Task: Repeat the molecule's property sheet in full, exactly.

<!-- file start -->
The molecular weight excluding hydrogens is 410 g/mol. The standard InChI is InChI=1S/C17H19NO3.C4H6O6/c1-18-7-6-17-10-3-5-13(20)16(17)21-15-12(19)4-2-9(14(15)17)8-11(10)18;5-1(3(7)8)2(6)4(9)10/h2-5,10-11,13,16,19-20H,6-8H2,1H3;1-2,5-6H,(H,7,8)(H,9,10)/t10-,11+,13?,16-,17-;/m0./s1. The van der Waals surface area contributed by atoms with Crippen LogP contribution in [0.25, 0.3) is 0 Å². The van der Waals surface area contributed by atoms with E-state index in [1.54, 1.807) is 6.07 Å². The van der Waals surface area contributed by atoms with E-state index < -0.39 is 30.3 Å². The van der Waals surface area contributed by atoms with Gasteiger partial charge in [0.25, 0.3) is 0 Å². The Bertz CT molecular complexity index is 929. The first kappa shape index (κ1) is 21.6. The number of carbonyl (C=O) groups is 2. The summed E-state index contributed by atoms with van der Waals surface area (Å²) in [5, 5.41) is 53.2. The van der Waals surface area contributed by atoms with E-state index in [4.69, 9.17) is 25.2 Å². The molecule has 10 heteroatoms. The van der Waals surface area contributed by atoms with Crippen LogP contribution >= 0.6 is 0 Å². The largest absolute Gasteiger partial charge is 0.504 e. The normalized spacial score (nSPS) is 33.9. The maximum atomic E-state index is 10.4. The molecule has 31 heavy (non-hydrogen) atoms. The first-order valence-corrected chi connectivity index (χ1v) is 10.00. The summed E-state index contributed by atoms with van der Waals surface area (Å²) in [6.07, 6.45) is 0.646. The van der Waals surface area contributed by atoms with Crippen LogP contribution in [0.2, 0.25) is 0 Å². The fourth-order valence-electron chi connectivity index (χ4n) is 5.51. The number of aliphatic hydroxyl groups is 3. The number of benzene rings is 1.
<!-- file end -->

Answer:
The molecular weight excluding hydrogens is 410 g/mol. The standard InChI is InChI=1S/C17H19NO3.C4H6O6/c1-18-7-6-17-10-3-5-13(20)16(17)21-15-12(19)4-2-9(14(15)17)8-11(10)18;5-1(3(7)8)2(6)4(9)10/h2-5,10-11,13,16,19-20H,6-8H2,1H3;1-2,5-6H,(H,7,8)(H,9,10)/t10-,11+,13?,16-,17-;/m0./s1. The van der Waals surface area contributed by atoms with Crippen LogP contribution in [0.25, 0.3) is 0 Å². The van der Waals surface area contributed by atoms with E-state index in [1.54, 1.807) is 6.07 Å². The van der Waals surface area contributed by atoms with E-state index < -0.39 is 30.3 Å². The van der Waals surface area contributed by atoms with Gasteiger partial charge in [0.25, 0.3) is 0 Å². The Bertz CT molecular complexity index is 929. The first kappa shape index (κ1) is 21.6. The number of carbonyl (C=O) groups is 2. The summed E-state index contributed by atoms with van der Waals surface area (Å²) in [5, 5.41) is 53.2. The van der Waals surface area contributed by atoms with E-state index in [4.69, 9.17) is 25.2 Å². The molecule has 10 heteroatoms. The van der Waals surface area contributed by atoms with Crippen LogP contribution >= 0.6 is 0 Å². The largest absolute Gasteiger partial charge is 0.504 e. The normalized spacial score (nSPS) is 33.9. The maximum atomic E-state index is 10.4. The molecule has 31 heavy (non-hydrogen) atoms. The first-order valence-corrected chi connectivity index (χ1v) is 10.00. The summed E-state index contributed by atoms with van der Waals surface area (Å²) in [6.07, 6.45) is 0.646. The van der Waals surface area contributed by atoms with Crippen LogP contribution in [0.2, 0.25) is 0 Å². The fourth-order valence-electron chi connectivity index (χ4n) is 5.51. The number of aliphatic hydroxyl groups is 3. The number of benzene rings is 1.